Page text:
Who serves beneath the flag,
And whose coffin is draped by the flag,
Who allows the protester to burn the flag.
-(Upon doing a little research it turns out there is actually a bit of controversy as to who this quote is from, so I’m not going to bother attaching a name to it)
What a nice little bit of philistinism this is. I always especially hated screaming this quote out while I was in the front leaning rest. I don’t mind the appreciation of a soldier’s willingness to fight, but why is it necessary to adopt a superiority complex towards every other element of our society? This quote strikes me as the kind of thing drill instructors jerk off to at night. I never joined the military with the intention of looking upon the rest of American society with disdain and condescension, and I know many other soldiers who feel the same way. I rather liked the idea of defending a free society, full of artists, journalists, protestors, and environmentalists. I wouldn’t have signed on the dotted line for anything else.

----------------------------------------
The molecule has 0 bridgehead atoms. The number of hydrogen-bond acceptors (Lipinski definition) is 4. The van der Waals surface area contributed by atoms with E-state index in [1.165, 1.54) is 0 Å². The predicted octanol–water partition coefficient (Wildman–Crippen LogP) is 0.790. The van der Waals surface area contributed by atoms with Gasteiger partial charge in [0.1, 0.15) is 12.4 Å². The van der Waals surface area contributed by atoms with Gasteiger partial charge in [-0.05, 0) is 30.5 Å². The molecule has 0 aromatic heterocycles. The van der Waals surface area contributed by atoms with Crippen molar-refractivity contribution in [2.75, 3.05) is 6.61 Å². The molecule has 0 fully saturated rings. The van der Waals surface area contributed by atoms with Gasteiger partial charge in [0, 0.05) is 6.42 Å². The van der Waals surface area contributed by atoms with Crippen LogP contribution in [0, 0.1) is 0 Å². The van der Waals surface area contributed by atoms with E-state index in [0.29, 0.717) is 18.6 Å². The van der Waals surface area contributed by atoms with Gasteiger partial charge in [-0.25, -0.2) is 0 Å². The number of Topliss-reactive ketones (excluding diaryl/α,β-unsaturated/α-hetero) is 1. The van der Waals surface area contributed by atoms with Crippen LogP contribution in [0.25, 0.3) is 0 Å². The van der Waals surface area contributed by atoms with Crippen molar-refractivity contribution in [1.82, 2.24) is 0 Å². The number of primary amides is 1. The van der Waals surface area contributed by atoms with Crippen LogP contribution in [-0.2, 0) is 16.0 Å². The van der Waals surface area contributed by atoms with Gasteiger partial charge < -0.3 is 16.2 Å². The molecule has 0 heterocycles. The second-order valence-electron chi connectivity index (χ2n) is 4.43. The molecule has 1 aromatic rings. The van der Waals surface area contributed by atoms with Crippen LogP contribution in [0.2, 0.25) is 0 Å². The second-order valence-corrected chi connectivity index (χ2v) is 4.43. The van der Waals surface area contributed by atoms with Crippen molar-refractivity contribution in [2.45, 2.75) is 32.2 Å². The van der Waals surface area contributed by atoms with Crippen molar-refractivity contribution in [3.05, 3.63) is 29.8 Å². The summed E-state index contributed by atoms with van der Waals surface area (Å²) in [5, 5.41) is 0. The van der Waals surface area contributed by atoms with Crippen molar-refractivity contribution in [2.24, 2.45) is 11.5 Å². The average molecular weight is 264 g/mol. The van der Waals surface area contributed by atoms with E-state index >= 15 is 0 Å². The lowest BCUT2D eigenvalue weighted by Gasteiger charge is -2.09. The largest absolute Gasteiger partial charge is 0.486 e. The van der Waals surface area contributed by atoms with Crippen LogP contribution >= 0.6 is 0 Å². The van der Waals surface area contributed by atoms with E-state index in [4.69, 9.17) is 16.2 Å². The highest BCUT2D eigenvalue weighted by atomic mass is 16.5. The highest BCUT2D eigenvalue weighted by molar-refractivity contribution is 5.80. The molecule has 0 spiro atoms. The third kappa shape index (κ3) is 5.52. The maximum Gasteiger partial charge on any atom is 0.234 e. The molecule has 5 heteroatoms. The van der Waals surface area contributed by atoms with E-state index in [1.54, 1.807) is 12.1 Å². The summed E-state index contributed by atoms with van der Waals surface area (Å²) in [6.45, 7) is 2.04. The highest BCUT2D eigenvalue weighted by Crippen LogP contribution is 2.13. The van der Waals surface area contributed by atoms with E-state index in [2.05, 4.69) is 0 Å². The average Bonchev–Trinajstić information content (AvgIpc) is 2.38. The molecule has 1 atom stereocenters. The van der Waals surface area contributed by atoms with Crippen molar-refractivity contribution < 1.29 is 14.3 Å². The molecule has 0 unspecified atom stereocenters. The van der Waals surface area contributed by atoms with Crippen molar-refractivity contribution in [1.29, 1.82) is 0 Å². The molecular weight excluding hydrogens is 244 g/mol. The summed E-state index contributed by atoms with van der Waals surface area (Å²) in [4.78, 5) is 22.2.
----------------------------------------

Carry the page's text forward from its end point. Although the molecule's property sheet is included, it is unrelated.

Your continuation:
So this Independence Day let’s think of all the other Americans who have given us the freedoms we have today. Regular men took up arms and fought a guerilla war against professional British soldiers to free the American colonies from illegitimate British rule. Groups of active citizens formed the women’s suffrage movement in the 1800’s, and after a long struggle finally won the right for women to vote in 1920. Civil rights activists fought a long campaign beside leaders like Martin Luther King to guarantee black Americans the full legal rights of citizenship. Antiwar protestors, also following the lead of Martin Luther King, eventually managed to end the US assault on Vietnam, a war that claimed the lives of many Americans and many many Vietnamese. As a result of this activism, no American has since had to suffer the injustice of an involuntary draft into the armed forces. Now, thanks to more committed activism we are on the precipice of gay Americans being granted the rights of full citizens, and the legalization of marijuana, a drug far less dangerous than alcohol.